Enter Phoenix Backup Store

Druva is meeting these challenges with our new offering, the Phoenix Backup Store (PBS), which is Druva technology leveraging NFS as a target, and ZFS for its native compression. This can be a Linux server of your choice, or a VM running in your local hypervisor, or even in the public cloud. Druva will provide an RMAN script to automate the backup process, which your DBAs can also customize if they wish.

The backup process is as follows:

The Druva-provided RMAN script automates the entire backup process. After ensuring the Oracle server can access the NFS mount on the PBS, and the PBS is properly authenticated with Druva Phoenix, it will initiate an RMAN backup to the NFS mount. Once the backup is successful, it will merge the oldest incremental backup into the full (more on that later), then initiate a Phoenix snapshot of that data to the cloud. Druva global deduplication will ensure only new, unique bits of information found in the RMAN backup will be sent to the cloud, reducing the amount of bandwidth and processing needed to perform the cloud backup, and reducing the amount of storage it will require in S3 – which is what you are billed for.

When the script directs RMAN to merge incremental backups into the full, it actually directs it to merge only incremental backups that are older than n days. Customers will decide the number of versions (n) of the database they would like to retain on the PBS, which allows them to recover any version of Oracle in the last n days without having to restore anything from the cloud. Reducing the number of versions (n) will save disk space on the PBS, but reduce local recovery options. Increasing the number of versions will increase local recovery options, but also require more disk space. How much more disk space a higher n value will require would depend on how much data tends to change every day in your Oracle database.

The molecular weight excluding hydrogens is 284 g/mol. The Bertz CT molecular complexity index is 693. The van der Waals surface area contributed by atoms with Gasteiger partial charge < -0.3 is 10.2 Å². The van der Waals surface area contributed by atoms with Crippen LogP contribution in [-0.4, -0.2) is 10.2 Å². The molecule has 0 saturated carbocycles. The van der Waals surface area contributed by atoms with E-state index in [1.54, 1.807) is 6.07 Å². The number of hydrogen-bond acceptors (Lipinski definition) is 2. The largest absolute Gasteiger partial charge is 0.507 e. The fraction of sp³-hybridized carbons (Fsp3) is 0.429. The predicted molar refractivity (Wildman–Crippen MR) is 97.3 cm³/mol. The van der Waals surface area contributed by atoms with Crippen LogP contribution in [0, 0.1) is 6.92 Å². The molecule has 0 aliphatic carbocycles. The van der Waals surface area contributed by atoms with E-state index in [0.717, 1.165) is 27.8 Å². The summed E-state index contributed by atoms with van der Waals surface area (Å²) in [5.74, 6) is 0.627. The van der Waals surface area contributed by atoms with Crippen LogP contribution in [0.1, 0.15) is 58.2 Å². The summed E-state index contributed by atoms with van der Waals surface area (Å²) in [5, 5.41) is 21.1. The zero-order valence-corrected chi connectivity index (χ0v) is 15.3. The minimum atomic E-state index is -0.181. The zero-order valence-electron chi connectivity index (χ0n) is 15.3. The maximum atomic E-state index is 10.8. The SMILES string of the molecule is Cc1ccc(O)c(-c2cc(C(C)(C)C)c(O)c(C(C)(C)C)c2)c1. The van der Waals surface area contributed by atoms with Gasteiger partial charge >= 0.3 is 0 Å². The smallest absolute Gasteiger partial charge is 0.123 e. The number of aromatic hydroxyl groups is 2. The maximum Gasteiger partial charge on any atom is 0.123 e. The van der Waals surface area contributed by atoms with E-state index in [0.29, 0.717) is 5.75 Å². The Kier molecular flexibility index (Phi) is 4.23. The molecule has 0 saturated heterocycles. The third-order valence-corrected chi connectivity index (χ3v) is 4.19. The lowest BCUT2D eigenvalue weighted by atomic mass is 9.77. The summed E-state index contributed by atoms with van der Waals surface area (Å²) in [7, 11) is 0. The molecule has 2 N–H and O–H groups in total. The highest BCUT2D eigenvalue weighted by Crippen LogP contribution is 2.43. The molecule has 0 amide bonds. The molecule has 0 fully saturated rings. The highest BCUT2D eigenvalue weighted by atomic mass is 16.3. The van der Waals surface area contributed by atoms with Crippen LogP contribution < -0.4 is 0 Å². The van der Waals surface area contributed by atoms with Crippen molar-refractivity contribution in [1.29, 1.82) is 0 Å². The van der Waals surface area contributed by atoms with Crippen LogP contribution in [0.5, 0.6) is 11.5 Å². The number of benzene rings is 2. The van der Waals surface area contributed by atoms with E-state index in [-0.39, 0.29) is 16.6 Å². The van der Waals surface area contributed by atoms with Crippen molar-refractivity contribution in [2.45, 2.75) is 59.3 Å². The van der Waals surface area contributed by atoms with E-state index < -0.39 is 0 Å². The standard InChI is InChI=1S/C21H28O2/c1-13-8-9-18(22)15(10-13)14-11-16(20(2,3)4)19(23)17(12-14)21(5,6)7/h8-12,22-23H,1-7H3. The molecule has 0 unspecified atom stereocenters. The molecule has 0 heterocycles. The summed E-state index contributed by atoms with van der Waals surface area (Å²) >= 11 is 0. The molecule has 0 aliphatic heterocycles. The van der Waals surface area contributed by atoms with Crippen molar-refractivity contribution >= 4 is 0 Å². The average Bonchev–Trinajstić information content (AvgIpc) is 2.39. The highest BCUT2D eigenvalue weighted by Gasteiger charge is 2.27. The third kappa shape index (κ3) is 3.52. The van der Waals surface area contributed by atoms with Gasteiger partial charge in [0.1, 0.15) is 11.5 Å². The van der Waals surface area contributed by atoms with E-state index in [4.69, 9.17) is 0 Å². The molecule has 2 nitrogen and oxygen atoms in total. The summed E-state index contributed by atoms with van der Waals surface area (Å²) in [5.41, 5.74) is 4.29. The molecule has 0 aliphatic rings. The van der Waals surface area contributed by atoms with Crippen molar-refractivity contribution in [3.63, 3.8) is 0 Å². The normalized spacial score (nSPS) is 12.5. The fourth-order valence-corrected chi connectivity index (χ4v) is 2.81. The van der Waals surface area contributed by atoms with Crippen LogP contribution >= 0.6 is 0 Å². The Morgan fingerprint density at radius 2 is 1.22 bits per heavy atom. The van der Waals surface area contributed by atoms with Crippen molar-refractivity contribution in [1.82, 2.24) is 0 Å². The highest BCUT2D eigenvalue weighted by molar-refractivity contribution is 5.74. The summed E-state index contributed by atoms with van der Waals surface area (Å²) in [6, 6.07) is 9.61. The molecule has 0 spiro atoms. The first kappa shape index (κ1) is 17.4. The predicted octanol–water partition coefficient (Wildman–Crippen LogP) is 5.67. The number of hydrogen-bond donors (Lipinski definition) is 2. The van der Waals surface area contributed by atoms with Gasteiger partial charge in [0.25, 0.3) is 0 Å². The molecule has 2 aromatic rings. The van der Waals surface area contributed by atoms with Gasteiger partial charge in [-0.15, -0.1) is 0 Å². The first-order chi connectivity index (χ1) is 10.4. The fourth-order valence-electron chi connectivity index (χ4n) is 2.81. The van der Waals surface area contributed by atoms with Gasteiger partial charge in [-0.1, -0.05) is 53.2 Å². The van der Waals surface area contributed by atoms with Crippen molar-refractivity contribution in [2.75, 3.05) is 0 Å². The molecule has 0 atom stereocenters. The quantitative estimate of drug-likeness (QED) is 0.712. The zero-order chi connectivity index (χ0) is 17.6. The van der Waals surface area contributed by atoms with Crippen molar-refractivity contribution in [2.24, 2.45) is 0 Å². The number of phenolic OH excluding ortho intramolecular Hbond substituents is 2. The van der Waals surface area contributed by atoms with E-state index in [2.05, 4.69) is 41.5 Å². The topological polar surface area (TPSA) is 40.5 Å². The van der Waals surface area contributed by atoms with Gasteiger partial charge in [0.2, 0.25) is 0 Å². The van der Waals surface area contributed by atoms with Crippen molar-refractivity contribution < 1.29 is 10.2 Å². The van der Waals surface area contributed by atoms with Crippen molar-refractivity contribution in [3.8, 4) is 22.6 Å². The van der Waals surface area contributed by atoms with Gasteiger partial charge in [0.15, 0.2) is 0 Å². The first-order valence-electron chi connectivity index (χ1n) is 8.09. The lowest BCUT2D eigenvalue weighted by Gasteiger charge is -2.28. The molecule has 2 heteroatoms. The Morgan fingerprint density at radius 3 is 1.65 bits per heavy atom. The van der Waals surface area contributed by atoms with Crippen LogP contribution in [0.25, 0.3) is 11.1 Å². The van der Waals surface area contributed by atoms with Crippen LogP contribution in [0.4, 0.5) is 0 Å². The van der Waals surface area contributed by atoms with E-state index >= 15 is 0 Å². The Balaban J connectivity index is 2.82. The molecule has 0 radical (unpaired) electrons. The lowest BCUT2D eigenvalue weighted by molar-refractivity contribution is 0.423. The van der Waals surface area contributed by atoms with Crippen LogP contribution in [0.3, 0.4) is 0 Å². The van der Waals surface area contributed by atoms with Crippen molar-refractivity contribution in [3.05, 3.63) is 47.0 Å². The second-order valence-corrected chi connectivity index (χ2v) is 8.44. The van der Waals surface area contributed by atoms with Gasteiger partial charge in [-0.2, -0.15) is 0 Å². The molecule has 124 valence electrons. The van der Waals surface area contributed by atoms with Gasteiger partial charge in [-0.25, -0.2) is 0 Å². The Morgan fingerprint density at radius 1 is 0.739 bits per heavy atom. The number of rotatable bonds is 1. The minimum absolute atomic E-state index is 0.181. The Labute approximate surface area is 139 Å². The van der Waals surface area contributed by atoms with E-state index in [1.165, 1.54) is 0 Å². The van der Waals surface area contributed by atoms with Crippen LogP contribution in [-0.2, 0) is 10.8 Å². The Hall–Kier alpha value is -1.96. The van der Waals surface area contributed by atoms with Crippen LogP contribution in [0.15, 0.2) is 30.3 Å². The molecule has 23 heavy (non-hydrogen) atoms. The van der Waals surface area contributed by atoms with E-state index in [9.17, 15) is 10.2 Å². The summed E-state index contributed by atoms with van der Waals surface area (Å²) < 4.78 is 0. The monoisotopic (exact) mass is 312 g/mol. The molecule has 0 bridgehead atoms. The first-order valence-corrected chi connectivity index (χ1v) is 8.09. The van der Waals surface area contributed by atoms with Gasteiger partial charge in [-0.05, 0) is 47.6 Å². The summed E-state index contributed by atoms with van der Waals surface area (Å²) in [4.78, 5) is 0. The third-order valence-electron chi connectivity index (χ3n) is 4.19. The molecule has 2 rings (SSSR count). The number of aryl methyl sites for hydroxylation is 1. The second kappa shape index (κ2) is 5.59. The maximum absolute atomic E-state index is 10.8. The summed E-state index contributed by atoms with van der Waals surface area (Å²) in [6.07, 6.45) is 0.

If a customer needs to restore a version of Oracle older than n, they have lost the on-site copy, or would like to restore Oracle to a different site, they simply use Phoenix to restore that snapshot to any location of their choosing. After that, the customer can restore the database using RMAN from wherever they restored the snapshot.

The best of both worlds

The PBS gives DBAs access to a local copy of their database to satisfy much more stringent RPO/RTOs. Copying PBS data to the cloud allows you to take advantage of the scalability and usability of the cloud – as well as paying only for what storage you use in the cloud after deduplication – while also retaining as many copies as you would like for long-term storage for compliance reasons.  Storing a copy in the cloud also allows you to recover your Oracle database to any location you choose, including to a VM in the cloud.

Ask for more details about Druva Phoenix and the Phoenix Backup Store. That way you won’t ever find yourself asking whether or not you have backups of your purchasing database.